Friday, 29 April 2016

Tax havens and the Panama Papers

Jim Stewart: This blog is about tax havens: their growth; functions, characteristics, and how they might be defined. A related blog tomorrow considers in greater detail the role of Mossack Fonseca (the Panama firm at the centre of the leak), whether Ireland is a tax haven, and some of the effects and policy issues arising from publication of the Panama Papers.

Monday, 25 April 2016

The Danger of Deflation

Paul Sweeney: The danger of deflation, i.e. falling prices, is that people wait to consume and so demand falls and that ultimately puts people out of work. Deflation has been hovering around for some years but so far, it has not bitten. However, it is not far off as European countries have been enduring low inflation for some time. There is also very weak demand and little growth.

Friday, 22 April 2016

Misplaced views on the keys to competitiveness

Proinnsias Breathnach: A key topic on Ireland’s radio airwaves this morning was the publication of the National Competitiveness Council’s annual “Cost of doing business in Ireland” report.  The report featured prominently on both Morning Ireland and the Seán O’Rourke programme on RTE.

Most Irish economists and business journalists have a fixation on production costs, and particularly labour costs, as the key to Ireland’s international competitiveness.  This has the nature of a religious mantra about it, based on blind faith rather than the available evidence.

Monday, 18 April 2016

Health Inequality Worsens for Irish Children

Rory Hearne: Health inequalities affect children in a number of ways. One measure of health inequality is waiting lists for various forms of treatment or assessment in our public hospital system. The recent HSE figures show that the trend in waiting lists is worsening for children in Ireland. The numbers of children waiting to be seen in hospital day cases, for example, has risen by a third (33.7%) in just over a year (from December 2014 to March 2016).

Sunday, 17 April 2016

Rebuilding Ireland: It’s time to end bogus self-employment in the construction industry

James Wickham: As far as the tax system is concerned, many workers on Irish building sites are not workers at all.  Instead of getting wages for doing a job, they are receiving a fee for a contract.  Yet many of them are working in exactly the same way as if they were being paid wages.  Indeed, many building workers can only get jobs if they agree to work as self-employed sub-contractors rather than PAYE workers.  They are in other words, some of the new ‘bogus self-employed’.  In a recent report from the Working Conditions in Ireland project TASC documented the growth of this practice and highlighted its negative consequences for workers, for the state’s finances, and indeed for the industry itself.

Thursday, 14 April 2016

How to Fund Housing and Infrastructure

Paul Sweeney: There is a simple solution to directly funding an immediate major social housing programme and other infrastructure. It is to use the billions already flowing into the Exchequer from the sale of the shares in the rescued banks for infrastructural investment, instead of paying down the national debt. Interest on the debt is only 0.7 percent and it can be paid down over a longer period from taxation.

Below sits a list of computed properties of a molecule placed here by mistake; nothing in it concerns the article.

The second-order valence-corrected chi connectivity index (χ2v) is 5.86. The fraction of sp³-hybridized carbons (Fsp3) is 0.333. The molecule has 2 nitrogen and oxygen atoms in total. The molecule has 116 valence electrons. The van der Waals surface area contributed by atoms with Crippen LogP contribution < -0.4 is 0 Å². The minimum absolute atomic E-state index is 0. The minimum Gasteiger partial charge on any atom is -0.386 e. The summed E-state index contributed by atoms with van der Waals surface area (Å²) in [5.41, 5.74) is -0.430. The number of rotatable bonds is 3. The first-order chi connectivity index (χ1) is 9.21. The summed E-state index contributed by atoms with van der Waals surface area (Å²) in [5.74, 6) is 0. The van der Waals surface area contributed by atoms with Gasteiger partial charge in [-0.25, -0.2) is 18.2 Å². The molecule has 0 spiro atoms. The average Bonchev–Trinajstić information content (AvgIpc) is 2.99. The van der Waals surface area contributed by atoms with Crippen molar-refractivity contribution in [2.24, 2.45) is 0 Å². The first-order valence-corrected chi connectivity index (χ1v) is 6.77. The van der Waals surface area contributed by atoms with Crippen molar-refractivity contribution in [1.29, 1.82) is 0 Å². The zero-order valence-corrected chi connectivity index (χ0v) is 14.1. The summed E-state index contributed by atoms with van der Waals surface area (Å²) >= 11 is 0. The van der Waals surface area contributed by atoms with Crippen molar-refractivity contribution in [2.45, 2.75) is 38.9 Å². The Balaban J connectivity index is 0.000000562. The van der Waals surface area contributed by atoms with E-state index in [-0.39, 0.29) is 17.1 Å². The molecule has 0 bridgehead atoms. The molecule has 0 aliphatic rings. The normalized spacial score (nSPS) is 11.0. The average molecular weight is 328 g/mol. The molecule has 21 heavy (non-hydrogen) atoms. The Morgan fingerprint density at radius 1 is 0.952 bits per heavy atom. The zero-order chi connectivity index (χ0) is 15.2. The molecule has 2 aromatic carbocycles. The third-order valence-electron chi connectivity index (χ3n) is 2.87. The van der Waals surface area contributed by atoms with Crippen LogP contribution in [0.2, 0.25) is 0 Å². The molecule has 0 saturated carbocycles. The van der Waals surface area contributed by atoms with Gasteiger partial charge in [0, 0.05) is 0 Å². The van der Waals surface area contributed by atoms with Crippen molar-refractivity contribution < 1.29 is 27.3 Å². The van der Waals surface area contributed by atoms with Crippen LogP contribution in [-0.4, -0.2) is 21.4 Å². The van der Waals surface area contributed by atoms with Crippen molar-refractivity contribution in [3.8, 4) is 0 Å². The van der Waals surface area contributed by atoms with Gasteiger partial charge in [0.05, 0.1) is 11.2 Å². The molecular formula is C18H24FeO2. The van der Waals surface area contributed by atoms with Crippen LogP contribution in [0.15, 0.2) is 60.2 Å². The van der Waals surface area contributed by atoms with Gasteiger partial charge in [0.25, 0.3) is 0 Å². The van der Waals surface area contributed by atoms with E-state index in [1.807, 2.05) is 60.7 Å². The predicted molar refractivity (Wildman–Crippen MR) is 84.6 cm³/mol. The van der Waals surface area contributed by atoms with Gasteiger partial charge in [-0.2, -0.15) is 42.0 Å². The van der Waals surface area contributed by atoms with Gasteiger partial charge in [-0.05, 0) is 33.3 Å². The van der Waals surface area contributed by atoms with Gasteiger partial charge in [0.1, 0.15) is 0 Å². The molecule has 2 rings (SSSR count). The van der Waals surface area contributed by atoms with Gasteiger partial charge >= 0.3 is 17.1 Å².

Wednesday, 13 April 2016

Low pay in Ireland: causes, consequences, and solutions

Cian McMahon: This blog provides a brief overview of TASC’s recent submission to the Low Pay Commission on the level of the national minimum wage and the high proportion of women on the minimum wage. Our contribution highlights the economic and social consequences of low pay in Ireland, while also advocating for a progressive policy response.

At 23%, Ireland has among the highest incidence of low paid jobs in the OECD. The low paid are mainly women, who represent 60% of all low paid workers in Ireland. This high level of low pay amongst workers contributes to Ireland’s high level of gross (pre-tax-and-transfer) income inequality.

Friday, 8 April 2016

Five Proposals for A New Programme for Government

Rory Hearne: TASC has produced a new report (Towards Cherishing All Equally: Five Proposals for a New Programme for Government) outlining five policy proposals that could address some of the economic inequalities in Ireland. It is hoped that those involved in forming a new government, and those with a role as a responsible opposition, will find these useful. What is revealed by our analysis of the key indicators of economic inequality (see Chart 1) is that deep seated inequalities exist in Ireland. 

Monday, 4 April 2016

More Actions Needed to Curb Tax Cheating

Paul Sweeney: The recent stories in the news that there is widespread tax evasion and avoidance by the rich and powerful is hardly new. In my last blog, below, called Good News on Corporate Tax Avoidance, I was optimistic on the role of the OECD BEPs process. 
In spite of the news I still hold that there has been some progress. The  downward spiral of avoidance and evasion is being reversed. Evasion and avoidance is still continuing on an industrial scale in the globalised economy which assists such actions, but things are changing, at last. Tax paid by multinationals and the global rich – the 1%ers – is very low, but the public is less tolerant of it.

Friday, 1 April 2016

Inequality and the Millennial Generation

Rory Hearne: A global debate is taking place about the plight of the Millennial Generation and the ‘intergenerational inequalities’ they face. This also starting to receive some attention here in Ireland. The Millennials have suffered a significant level of ‘generational inequality’ in regard to a disproportionate impact from the recession and austerity. This includes higher unemployment rates, higher increases in rates of suicide and self-harm and higher emigration rates.